As he embarks on his televised Grand Tour, Brian Sewell, Britain's most controversial art critic, can't resist exercising his wits on TV researchers, female artists and the Turner Prize. But then there is his softer side ...
A mountain pass somewhere between France and Italy in deepest midwinter. An old primrose Mercedes stops on a snowy bend and from its leathery recesses emerges a man with white hair and small, beady eyes, a soft blanket pulled tight around his shoulders against the cold. The man begins to speak, his voice improbably delicate; he sounds like a dowager duchess carefully recalling a large turd she was once mistakenly served during tea at Claridge's.After a while, though, you stop noticing the peculiar enunciation; it is the words that fascinate. The man is explaining how, in the 18th century, boys from Leicestershire and Lincolnshire used to pass this way en route to Turin. These young men were not sophisticated; they had broken fingernails and only two suits each to their name, and both of those made of tweed. They had never seen real mountains before and crossing them, which was dangerous and frightening and only achievable at all with the help of strange, lantern-jawed local peasants, changed the way they looked at the world forever. It had been flat; now it was in three dimensions. It had been a dreary English grey; now it was in full colour.This is a scene - the gripping opening scene - from The Grand Tour, Brian Sewell's new series for Five, a travelogue in which he examines 'the dark underbelly' of the supposedly educational journeys that were undertaken in the 18th century by young Englishmen from wealthy families. Sewell emits a winsome sigh. 'The Grand Tour is mostly portrayed as young aristocrats who went off and came back with fine paintings. I wanted to indicate that they caught chicken pox, mumps and venereal disease. No one could distinguish between syphilis and gonorrhoea. There was no treatment.'A pregnant pause.'So, I was allowed to get away with some of it. But when, in Turin, I talked about Boswell having had a spontaneous ejaculation in his trousers after playing kneesy with a young woman at the opera ... well, I've never seen such distress. "Can't you find another word for spontaneous ejaculation?" they said.'Doing a piece to camera in Turin's royal chapel, he wanted to explain that while some paintings of the martyrdom of John feature the saint with an erection - the first lick of the flames was said to be sexually exciting - here, decorum dictated otherwise. '"It can't go in," they said. So prudish! And yet you have only to say the word "wank" on TV and an audience of 300 will roll about in laughter.'It is probably fair to say that Sewell's experience with Five was not an entirely happy one, and he believes that this series, his second (The Naked Pilgrim, in which he rode to Santiago de Compostela, being the first), will also be his last. 'My reputation would not allow a third,' he says. On the last day of filming, one of the crew looked him straight in the eye and said: 'We all think it's been absolute hell working with you', a compliment that Sewell simply batted back. He is, rather disingenuously, I would say, highly indignant at what he has learned of television. 'I was promised that it would be my programme. That it would be all my research. I set down my criteria. "Yes, yes, yes," they said. "You can have all that." But my researches were buggered up by some 22-year-old with a degree from Nottingham. The nitwit had no idea. He didn't know if we were in the 18th or the 19th century and had me, as it were, chasing after Browning and the phenomenon of Chiantishire. I think simply this: they [TV people] are fundamentally unserious. They know nothing. They see things only in their own petty, boxed-in terms, and they cannot understand it when they have a presenter who has no vanity.'In particular, he hated the way he was expected to come up with pictures. If he mentioned a duel, swordsmen would be booked; if he mentioned dancing, music would be arranged. He found all this ridiculous, as you can see in one scene when a young 'nobleman' and his lady can be seen prancing around to, bizarrely, the sound of a hurdy-gurdy. For a while, Sewell watches, poker-faced. Then, unable to contain himself any longer, he explodes with laughter. It is to their credit that the people at Five have kept the laughter in.'It's moronic,' he says. 'Moronic. The day-by-day tedium of it. Nine weeks. What hell. The extraordinary thing is that you reach a pitch where you don't want to have another meal with these people. Any excuse to slip off.' He launches into a funny impression of the crew at the table. As a skit, it is not only well observed, but it is the work of a man who is more than usually used to pleasing himself. Most of us are too tired of fussy eaters to try bullying them. But Sewell, who shares his life mostly with his dogs, is not. He despises those who blench at the idea of veal with mushrooms. It is an intolerance that is all of a piece with his character. It is an intolerance that, up close, is really rather delicious.Sewell, Britain's most famous and controversial art critic, lives in a vast Edwardian house in Wimbledon, south London, having moved there from his home in Kensington several years ago. He made the switch for two reasons. First, he has a heart condition, and the new house is so big, he can more or less live on the ground floor, thus avoiding the exertion of the stairs. Second, it has a garden big enough that his dogs can get enough exercise without his having to walk them. It is a beautiful house; he calls it a 'monstrosity', but it has a certain William Morris charm and is crammed full of the most fantastic paintings. You go in through electric gates, past a waterlily-strewn pond, and there he is, an elegant wisp of a man, a look of mischief hovering faintly in the corners of his face.He takes me into the kitchen and leaves me there to make us some coffee (he is having his photograph taken). Naturally, I have a quick snoop around. What do I find? More lovely paintings; a selection box of Fox's biscuits; a bottle of canine ear drops; and about a dozen jars of Cooper's thick-cut marmalade. I know he doesn't get out as much as he used to, but, really, this is ridiculous.In his drawing room, we perch beside one of those weird fake fires that looks like a flickering bowl of barley sugar. I associate these with a certain kind of miniature, suburban house, and it seems out of place here, in this room where everything else is in such exquisite taste. But when I tell him this, he acts amazed. He brought it with him from the old place. 'We've always had it,' he says. 'It makes the room feel cosy.'He sits down rather carefully - his hip is sore with arthritis - and considers me. 'Now, what do you want to know?' he asks. This question is usually a warning; some things will be off-limits. But Sewell is wonderfully indiscreet, an incontinence in which he takes visible delight. Once he has dispatched the world of TV, we move on to the Turner Prize which, in his columns in the Evening Standard, he has this year chosen to ignore. Why? 'Ignoring it is the kindest thing one can do,' he says, lightly. 'It's been rigged for years. It used to be outrageous, but this year it is just dull.' But some critics were enthusiastic. 'Well, the important thing so far as the other critics are concerned is that I've paid my mortgage.' Most critics, in his view, are far too worried about being shut out in the cold to sharpen their knives.His enemies, and God knows he has a few, often complain that Sewell's love of art ends with Poussin. Anything later and he just isn't interested. This is inaccurate. He has a 'quite unreasonable passion' for Joseph Beuys and loves the Chapman brothers. On balance, however, it is fair to say that he thinks that modern art is rubbish. 'We've reached the point where Laurence Llewellyn-Bowen might as well be an artist; all he needs is an empty room and some chalk. We pee on things, we pee into things, we pee over things... and call it art.' He is especially contemptuous of women artists. 'Women are no good at squeezing cars through spaces. If you have someone who is unable to relate space to volume, they won't make a good artist. Look at Barbara Hepworth - a one-trick pony. Look at that pile of rubbish in the Tate by Rachel Whiteread.' I choose not to respond to this. He moves on. 'This will end in disaster. In another generation, it will be inconceivable that anyone will be taught how to paint. The blind are leading the blind. The head of painting at the Royal College couldn't paint a Christmas card.' Does he find this depressing? 'Not enormously. I've looked over the edge at death in the past few years enough times; when you've done that, you no longer find anything much very depressing.'He blames his mother for his feeling for art. She used to take him to the National Gallery and tell him to hunt around until he found, say, a Dutch painting or a Spanish one. He fell in love with Murillo's The Holy Family when he was six, and later asked his mother to buy him a robe from Barkers in the same blue as the one worn by Jesus in the painting. Sewell's father was a composer who gassed himself before his son was born.As a result, he and his mother, a painter, were very close. She was extremely possessive of her son, to the point that she did not allow him to go to school or to mix with other children. Perhaps this is why his voice is so unusual (un-yoo-soo-al, as he would have it). This cosy idyll ended, however, when his mother remarried, an event that made the boy Brian absolutely furious. 'I resented my stepfather for many years, but eventually, I realised what a good and decent man he had been.'Did he feel ashamed of the way he had treated him? 'Yes. I don't think I had any idea what a father should be. How could this man who had been floating around for years in a vaguely avuncular way be converted into my father?' It was his stepfather who insisted that Brian be sent to school.Is he ever curious about his father? 'I'm aware that certain things must come from him, but I have a deep inhibition about all that. I feel betrayed if I feel anything at all.' Did his mother feel betrayed? 'Oh, I think so. She was very, very angry. On the rare occasions when she did talk about him, it was usually under provocation. "You're just like your father," she'd say.' What was his mother like? 'She lived too long. For most of my early life, she was like an older sister. In old age, she became bitter, angry, resentful. Really rather unpleasant.'Anyway, he escaped this complicated home life when he went to the Courtauld Institute to do his degree in art history, a place that still makes him breathless when he talks about it. 'It was like a monastery,' he says, with deep reverence. Later, he worked at Christie's as a dealer, though he found he couldn't bear to sell paintings to those he thought undeserving. Writing about art is his true vocation. 'When I write, I feel another me. If I can't get the other me, I can't write.'This 'other me' can be quite nasty, though he thinks people make too much of his propensity for feuding. He once saw a salacious story about his arch enemy Nicholas Serota on the desk of the then editor of the Evening Standard, whereupon he stole it and rang the director of the Tate to warn him.Will he write his memoirs? 'I think about it.' What's stopping him? 'I don't have George Melly's vanity.' Perhaps it would force him to consider things he prefers not to think about. 'That's possible. It's only worth doing if you are truthful, and there may be things in my life about which I don't wish to be truthful.' I suspect that the first of these things is his sexuality. He once confessed that he had been in love with the same (married) person for 27 years, but wouldn't say if they were male or female (though he lost his virginity at 20, to a 60-year-old woman whose butterfly-wing spectacles got caught in his pubic hair).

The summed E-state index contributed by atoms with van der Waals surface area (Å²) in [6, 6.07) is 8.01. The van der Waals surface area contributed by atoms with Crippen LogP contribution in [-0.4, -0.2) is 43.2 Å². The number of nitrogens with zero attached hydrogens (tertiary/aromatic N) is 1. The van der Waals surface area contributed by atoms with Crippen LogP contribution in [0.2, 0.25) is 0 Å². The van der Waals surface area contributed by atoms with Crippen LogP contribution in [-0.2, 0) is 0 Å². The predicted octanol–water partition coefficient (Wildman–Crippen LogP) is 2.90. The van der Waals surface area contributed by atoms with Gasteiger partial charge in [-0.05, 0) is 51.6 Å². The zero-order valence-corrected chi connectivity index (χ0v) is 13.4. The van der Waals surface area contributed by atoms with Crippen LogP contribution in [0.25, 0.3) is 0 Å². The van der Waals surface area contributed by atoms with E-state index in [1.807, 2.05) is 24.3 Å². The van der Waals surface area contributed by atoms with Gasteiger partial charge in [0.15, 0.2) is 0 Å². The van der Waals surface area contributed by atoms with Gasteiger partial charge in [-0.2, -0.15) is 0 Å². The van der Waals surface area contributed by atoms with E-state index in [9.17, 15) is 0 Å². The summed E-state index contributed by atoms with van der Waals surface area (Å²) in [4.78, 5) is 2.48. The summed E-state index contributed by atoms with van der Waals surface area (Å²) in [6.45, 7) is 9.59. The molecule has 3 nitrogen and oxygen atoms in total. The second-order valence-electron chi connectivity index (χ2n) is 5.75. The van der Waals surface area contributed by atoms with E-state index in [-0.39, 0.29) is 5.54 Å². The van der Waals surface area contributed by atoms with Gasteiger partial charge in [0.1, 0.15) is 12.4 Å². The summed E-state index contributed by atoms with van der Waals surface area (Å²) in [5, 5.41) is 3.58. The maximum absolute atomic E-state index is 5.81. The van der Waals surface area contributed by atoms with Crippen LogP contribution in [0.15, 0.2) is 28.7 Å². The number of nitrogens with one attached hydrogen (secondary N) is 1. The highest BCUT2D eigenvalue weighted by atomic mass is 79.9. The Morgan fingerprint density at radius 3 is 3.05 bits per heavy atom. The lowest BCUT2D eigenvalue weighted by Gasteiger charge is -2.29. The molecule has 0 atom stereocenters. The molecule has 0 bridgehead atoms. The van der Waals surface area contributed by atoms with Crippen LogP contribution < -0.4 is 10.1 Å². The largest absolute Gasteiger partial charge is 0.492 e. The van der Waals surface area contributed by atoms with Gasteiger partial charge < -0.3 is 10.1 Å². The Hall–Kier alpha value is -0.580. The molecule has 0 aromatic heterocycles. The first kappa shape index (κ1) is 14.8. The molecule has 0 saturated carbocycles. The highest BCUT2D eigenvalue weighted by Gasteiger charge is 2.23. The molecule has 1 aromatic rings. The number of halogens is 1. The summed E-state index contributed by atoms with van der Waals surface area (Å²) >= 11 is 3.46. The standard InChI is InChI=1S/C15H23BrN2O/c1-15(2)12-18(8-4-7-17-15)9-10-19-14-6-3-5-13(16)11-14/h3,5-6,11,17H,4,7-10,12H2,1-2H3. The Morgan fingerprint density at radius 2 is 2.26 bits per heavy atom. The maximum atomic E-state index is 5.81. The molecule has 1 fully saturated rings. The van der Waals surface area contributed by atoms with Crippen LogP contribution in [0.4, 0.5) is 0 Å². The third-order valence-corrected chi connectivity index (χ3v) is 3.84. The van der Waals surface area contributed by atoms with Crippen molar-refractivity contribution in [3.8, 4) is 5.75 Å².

The second of these is the 'problem', as he puts it, of Anthony Blunt, his tutor at the Courtauld. It was Sewell who spirited Blunt away from the eyes of the press in 1979 after his exposure as 'the Fourth Man' in the Burgess-Maclean spy scandal. 'I could hardly write my memoirs and leave out Blunt. People would expect my life with Blunt.' He has always denied that he and Blunt were lovers, but when he talks about him, the wasp, the 'other me', duly leaves the room. He does not, as I later convince myself, tell me that he 'adored' Blunt, but I know from where this conviction came. 'No, I do not want to revisit Blunt,' he says again, and his whole being softens and his eyes momentarily fill with tears.